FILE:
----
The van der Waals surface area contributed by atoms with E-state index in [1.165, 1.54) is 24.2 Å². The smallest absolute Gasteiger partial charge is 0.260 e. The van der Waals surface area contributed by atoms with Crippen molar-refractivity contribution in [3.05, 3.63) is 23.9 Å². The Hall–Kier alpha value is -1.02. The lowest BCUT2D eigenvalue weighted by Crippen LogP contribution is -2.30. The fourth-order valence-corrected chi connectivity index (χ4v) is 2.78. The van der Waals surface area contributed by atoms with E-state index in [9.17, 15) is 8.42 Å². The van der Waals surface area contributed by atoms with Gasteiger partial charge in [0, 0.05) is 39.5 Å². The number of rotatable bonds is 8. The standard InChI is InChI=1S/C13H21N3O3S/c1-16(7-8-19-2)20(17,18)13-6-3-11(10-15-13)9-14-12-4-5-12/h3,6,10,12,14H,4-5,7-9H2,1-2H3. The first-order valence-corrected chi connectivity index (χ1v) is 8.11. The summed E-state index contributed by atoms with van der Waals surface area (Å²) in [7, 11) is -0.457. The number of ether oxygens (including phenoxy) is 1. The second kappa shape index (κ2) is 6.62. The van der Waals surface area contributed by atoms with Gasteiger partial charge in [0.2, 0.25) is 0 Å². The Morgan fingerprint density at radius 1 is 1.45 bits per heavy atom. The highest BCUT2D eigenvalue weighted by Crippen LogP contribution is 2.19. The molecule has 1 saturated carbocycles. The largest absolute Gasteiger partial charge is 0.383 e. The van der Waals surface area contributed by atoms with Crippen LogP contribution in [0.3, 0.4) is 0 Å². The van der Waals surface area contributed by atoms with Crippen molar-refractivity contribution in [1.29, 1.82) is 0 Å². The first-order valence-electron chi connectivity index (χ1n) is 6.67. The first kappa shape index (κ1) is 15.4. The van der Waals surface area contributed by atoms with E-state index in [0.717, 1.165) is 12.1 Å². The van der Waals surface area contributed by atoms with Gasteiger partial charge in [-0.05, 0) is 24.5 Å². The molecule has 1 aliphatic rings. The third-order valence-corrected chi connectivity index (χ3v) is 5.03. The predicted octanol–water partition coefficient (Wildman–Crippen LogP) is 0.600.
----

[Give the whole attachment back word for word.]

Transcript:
The van der Waals surface area contributed by atoms with E-state index in [1.165, 1.54) is 24.2 Å². The smallest absolute Gasteiger partial charge is 0.260 e. The van der Waals surface area contributed by atoms with Crippen molar-refractivity contribution in [3.05, 3.63) is 23.9 Å². The Hall–Kier alpha value is -1.02. The lowest BCUT2D eigenvalue weighted by Crippen LogP contribution is -2.30. The fourth-order valence-corrected chi connectivity index (χ4v) is 2.78. The van der Waals surface area contributed by atoms with E-state index in [9.17, 15) is 8.42 Å². The van der Waals surface area contributed by atoms with Gasteiger partial charge in [0, 0.05) is 39.5 Å². The number of rotatable bonds is 8. The standard InChI is InChI=1S/C13H21N3O3S/c1-16(7-8-19-2)20(17,18)13-6-3-11(10-15-13)9-14-12-4-5-12/h3,6,10,12,14H,4-5,7-9H2,1-2H3. The first-order valence-corrected chi connectivity index (χ1v) is 8.11. The summed E-state index contributed by atoms with van der Waals surface area (Å²) in [7, 11) is -0.457. The number of ether oxygens (including phenoxy) is 1. The second kappa shape index (κ2) is 6.62. The van der Waals surface area contributed by atoms with Gasteiger partial charge in [0.2, 0.25) is 0 Å². The Morgan fingerprint density at radius 1 is 1.45 bits per heavy atom. The highest BCUT2D eigenvalue weighted by Crippen LogP contribution is 2.19. The molecule has 1 saturated carbocycles. The largest absolute Gasteiger partial charge is 0.383 e. The van der Waals surface area contributed by atoms with Crippen LogP contribution in [0.3, 0.4) is 0 Å². The van der Waals surface area contributed by atoms with Crippen molar-refractivity contribution in [1.29, 1.82) is 0 Å². The first-order valence-electron chi connectivity index (χ1n) is 6.67. The first kappa shape index (κ1) is 15.4. The van der Waals surface area contributed by atoms with E-state index in [0.717, 1.165) is 12.1 Å². The van der Waals surface area contributed by atoms with Gasteiger partial charge in [-0.05, 0) is 24.5 Å². The molecule has 1 aliphatic rings. The third-order valence-corrected chi connectivity index (χ3v) is 5.03. The predicted octanol–water partition coefficient (Wildman–Crippen LogP) is 0.600.